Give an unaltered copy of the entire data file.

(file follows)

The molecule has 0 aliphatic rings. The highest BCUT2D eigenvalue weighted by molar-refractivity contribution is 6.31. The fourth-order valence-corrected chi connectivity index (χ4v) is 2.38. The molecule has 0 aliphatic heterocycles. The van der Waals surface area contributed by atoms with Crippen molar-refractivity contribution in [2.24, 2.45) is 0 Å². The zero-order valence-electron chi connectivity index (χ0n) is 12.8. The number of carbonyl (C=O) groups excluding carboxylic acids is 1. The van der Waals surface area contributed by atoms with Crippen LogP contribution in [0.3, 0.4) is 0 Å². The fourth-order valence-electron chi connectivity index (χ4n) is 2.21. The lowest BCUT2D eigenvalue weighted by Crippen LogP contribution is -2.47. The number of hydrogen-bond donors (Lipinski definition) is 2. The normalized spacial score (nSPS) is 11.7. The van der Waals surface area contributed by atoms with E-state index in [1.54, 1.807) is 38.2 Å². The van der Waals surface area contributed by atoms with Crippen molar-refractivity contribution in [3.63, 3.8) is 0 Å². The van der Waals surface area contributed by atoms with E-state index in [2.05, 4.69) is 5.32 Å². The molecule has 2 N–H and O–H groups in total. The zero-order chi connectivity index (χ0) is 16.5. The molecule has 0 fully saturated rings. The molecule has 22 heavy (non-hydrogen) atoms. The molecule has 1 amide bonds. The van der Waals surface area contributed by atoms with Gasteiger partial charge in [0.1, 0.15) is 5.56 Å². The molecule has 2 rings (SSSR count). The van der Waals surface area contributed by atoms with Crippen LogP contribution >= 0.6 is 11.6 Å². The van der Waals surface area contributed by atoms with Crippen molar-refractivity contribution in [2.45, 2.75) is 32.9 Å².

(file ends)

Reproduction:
The molecule has 0 aliphatic rings. The highest BCUT2D eigenvalue weighted by molar-refractivity contribution is 6.31. The fourth-order valence-corrected chi connectivity index (χ4v) is 2.38. The molecule has 0 aliphatic heterocycles. The van der Waals surface area contributed by atoms with Crippen molar-refractivity contribution in [2.24, 2.45) is 0 Å². The zero-order valence-electron chi connectivity index (χ0n) is 12.8. The number of carbonyl (C=O) groups excluding carboxylic acids is 1. The van der Waals surface area contributed by atoms with Crippen LogP contribution in [0.3, 0.4) is 0 Å². The fourth-order valence-electron chi connectivity index (χ4n) is 2.21. The lowest BCUT2D eigenvalue weighted by Crippen LogP contribution is -2.47. The number of hydrogen-bond donors (Lipinski definition) is 2. The normalized spacial score (nSPS) is 11.7. The van der Waals surface area contributed by atoms with E-state index in [1.54, 1.807) is 38.2 Å². The van der Waals surface area contributed by atoms with Crippen molar-refractivity contribution in [3.63, 3.8) is 0 Å². The van der Waals surface area contributed by atoms with E-state index in [2.05, 4.69) is 5.32 Å². The molecule has 2 N–H and O–H groups in total. The zero-order chi connectivity index (χ0) is 16.5. The molecule has 0 fully saturated rings. The molecule has 22 heavy (non-hydrogen) atoms. The molecule has 1 amide bonds. The van der Waals surface area contributed by atoms with Gasteiger partial charge in [0.1, 0.15) is 5.56 Å². The molecule has 2 rings (SSSR count). The van der Waals surface area contributed by atoms with Crippen LogP contribution >= 0.6 is 11.6 Å². The van der Waals surface area contributed by atoms with Crippen molar-refractivity contribution in [2.45, 2.75) is 32.9 Å².